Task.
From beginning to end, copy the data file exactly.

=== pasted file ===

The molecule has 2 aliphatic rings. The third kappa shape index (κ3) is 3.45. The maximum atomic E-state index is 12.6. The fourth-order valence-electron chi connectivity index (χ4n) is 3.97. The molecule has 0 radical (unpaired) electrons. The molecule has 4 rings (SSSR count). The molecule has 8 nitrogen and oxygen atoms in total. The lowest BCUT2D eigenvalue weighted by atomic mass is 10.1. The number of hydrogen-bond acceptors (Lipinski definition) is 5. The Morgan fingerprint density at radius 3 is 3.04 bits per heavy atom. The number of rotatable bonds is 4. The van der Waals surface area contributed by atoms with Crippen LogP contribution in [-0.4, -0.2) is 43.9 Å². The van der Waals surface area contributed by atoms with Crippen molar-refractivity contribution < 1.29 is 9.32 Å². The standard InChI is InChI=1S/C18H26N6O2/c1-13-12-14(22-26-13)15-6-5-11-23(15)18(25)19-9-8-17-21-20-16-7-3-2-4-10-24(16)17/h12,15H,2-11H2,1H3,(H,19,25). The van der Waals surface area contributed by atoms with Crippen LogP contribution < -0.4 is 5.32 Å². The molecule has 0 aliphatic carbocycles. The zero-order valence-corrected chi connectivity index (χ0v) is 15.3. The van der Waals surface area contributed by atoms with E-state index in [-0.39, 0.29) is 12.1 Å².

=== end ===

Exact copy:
The molecule has 2 aliphatic rings. The third kappa shape index (κ3) is 3.45. The maximum atomic E-state index is 12.6. The fourth-order valence-electron chi connectivity index (χ4n) is 3.97. The molecule has 0 radical (unpaired) electrons. The molecule has 4 rings (SSSR count). The molecule has 8 nitrogen and oxygen atoms in total. The lowest BCUT2D eigenvalue weighted by atomic mass is 10.1. The number of hydrogen-bond acceptors (Lipinski definition) is 5. The Morgan fingerprint density at radius 3 is 3.04 bits per heavy atom. The number of rotatable bonds is 4. The van der Waals surface area contributed by atoms with Crippen LogP contribution in [-0.4, -0.2) is 43.9 Å². The van der Waals surface area contributed by atoms with Crippen molar-refractivity contribution < 1.29 is 9.32 Å². The standard InChI is InChI=1S/C18H26N6O2/c1-13-12-14(22-26-13)15-6-5-11-23(15)18(25)19-9-8-17-21-20-16-7-3-2-4-10-24(16)17/h12,15H,2-11H2,1H3,(H,19,25). The van der Waals surface area contributed by atoms with Crippen LogP contribution < -0.4 is 5.32 Å². The molecule has 0 aliphatic carbocycles. The zero-order valence-corrected chi connectivity index (χ0v) is 15.3. The van der Waals surface area contributed by atoms with E-state index in [-0.39, 0.29) is 12.1 Å².